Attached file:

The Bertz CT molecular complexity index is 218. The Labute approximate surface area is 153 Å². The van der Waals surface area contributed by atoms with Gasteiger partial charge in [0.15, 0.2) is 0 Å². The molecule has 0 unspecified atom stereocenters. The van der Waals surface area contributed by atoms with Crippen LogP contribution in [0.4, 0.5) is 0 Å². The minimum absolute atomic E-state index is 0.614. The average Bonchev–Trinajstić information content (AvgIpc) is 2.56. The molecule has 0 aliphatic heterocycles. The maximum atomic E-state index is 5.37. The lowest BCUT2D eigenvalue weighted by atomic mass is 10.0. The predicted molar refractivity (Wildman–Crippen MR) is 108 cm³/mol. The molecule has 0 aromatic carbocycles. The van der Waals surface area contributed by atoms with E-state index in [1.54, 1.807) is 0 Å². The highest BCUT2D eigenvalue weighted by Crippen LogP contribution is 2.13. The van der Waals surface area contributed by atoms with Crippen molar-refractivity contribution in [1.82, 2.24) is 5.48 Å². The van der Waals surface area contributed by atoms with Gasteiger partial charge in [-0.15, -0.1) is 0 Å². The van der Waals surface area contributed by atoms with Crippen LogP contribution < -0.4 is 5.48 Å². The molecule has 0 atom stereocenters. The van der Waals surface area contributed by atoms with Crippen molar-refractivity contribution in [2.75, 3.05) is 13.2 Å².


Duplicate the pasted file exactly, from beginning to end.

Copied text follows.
The Bertz CT molecular complexity index is 218. The Labute approximate surface area is 153 Å². The van der Waals surface area contributed by atoms with Gasteiger partial charge in [0.15, 0.2) is 0 Å². The molecule has 0 unspecified atom stereocenters. The van der Waals surface area contributed by atoms with Crippen LogP contribution in [0.4, 0.5) is 0 Å². The minimum absolute atomic E-state index is 0.614. The average Bonchev–Trinajstić information content (AvgIpc) is 2.56. The molecule has 0 aliphatic heterocycles. The maximum atomic E-state index is 5.37. The lowest BCUT2D eigenvalue weighted by atomic mass is 10.0. The predicted molar refractivity (Wildman–Crippen MR) is 108 cm³/mol. The molecule has 0 aromatic carbocycles. The van der Waals surface area contributed by atoms with E-state index in [1.54, 1.807) is 0 Å². The highest BCUT2D eigenvalue weighted by Crippen LogP contribution is 2.13. The van der Waals surface area contributed by atoms with Crippen molar-refractivity contribution in [1.82, 2.24) is 5.48 Å². The van der Waals surface area contributed by atoms with Gasteiger partial charge in [-0.15, -0.1) is 0 Å². The van der Waals surface area contributed by atoms with Crippen LogP contribution < -0.4 is 5.48 Å². The molecule has 0 atom stereocenters. The van der Waals surface area contributed by atoms with Crippen molar-refractivity contribution in [2.75, 3.05) is 13.2 Å².